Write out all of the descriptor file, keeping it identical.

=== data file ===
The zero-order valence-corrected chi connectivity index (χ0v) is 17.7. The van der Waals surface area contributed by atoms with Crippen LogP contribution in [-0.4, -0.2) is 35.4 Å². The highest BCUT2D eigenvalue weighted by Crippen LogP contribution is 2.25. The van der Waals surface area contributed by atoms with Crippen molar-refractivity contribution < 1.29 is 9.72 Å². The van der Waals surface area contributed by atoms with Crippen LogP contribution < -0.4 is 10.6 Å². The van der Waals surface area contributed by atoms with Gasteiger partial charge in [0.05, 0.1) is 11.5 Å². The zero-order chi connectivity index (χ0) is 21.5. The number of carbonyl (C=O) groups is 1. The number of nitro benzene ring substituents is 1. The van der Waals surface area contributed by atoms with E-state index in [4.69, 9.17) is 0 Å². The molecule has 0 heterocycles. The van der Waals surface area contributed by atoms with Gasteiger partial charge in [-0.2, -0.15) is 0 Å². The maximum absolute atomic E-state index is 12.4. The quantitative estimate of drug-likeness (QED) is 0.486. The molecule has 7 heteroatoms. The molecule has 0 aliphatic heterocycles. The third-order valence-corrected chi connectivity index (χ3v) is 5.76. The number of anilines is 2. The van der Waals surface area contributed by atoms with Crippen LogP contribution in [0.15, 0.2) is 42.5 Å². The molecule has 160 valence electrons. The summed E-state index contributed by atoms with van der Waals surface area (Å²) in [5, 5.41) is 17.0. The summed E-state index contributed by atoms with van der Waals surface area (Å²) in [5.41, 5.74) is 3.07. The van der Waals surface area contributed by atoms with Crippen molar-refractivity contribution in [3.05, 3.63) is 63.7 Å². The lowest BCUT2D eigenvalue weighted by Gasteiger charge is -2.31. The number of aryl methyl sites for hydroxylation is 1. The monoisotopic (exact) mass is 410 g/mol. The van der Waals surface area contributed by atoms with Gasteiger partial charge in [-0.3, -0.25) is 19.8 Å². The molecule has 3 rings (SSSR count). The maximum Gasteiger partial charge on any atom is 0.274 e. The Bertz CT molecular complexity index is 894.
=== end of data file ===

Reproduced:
The zero-order valence-corrected chi connectivity index (χ0v) is 17.7. The van der Waals surface area contributed by atoms with Crippen LogP contribution in [-0.4, -0.2) is 35.4 Å². The highest BCUT2D eigenvalue weighted by Crippen LogP contribution is 2.25. The van der Waals surface area contributed by atoms with Crippen molar-refractivity contribution < 1.29 is 9.72 Å². The van der Waals surface area contributed by atoms with Crippen LogP contribution < -0.4 is 10.6 Å². The van der Waals surface area contributed by atoms with Gasteiger partial charge in [0.05, 0.1) is 11.5 Å². The zero-order chi connectivity index (χ0) is 21.5. The number of carbonyl (C=O) groups is 1. The number of nitro benzene ring substituents is 1. The van der Waals surface area contributed by atoms with E-state index in [4.69, 9.17) is 0 Å². The molecule has 0 heterocycles. The van der Waals surface area contributed by atoms with Gasteiger partial charge in [-0.2, -0.15) is 0 Å². The maximum absolute atomic E-state index is 12.4. The quantitative estimate of drug-likeness (QED) is 0.486. The molecule has 7 heteroatoms. The molecule has 0 aliphatic heterocycles. The third-order valence-corrected chi connectivity index (χ3v) is 5.76. The number of anilines is 2. The van der Waals surface area contributed by atoms with Crippen LogP contribution in [0.15, 0.2) is 42.5 Å². The molecule has 160 valence electrons. The summed E-state index contributed by atoms with van der Waals surface area (Å²) in [5, 5.41) is 17.0. The summed E-state index contributed by atoms with van der Waals surface area (Å²) in [5.41, 5.74) is 3.07. The van der Waals surface area contributed by atoms with Crippen molar-refractivity contribution in [3.05, 3.63) is 63.7 Å². The lowest BCUT2D eigenvalue weighted by Gasteiger charge is -2.31. The number of aryl methyl sites for hydroxylation is 1. The monoisotopic (exact) mass is 410 g/mol. The van der Waals surface area contributed by atoms with Gasteiger partial charge in [-0.3, -0.25) is 19.8 Å². The molecule has 3 rings (SSSR count). The maximum Gasteiger partial charge on any atom is 0.274 e. The Bertz CT molecular complexity index is 894.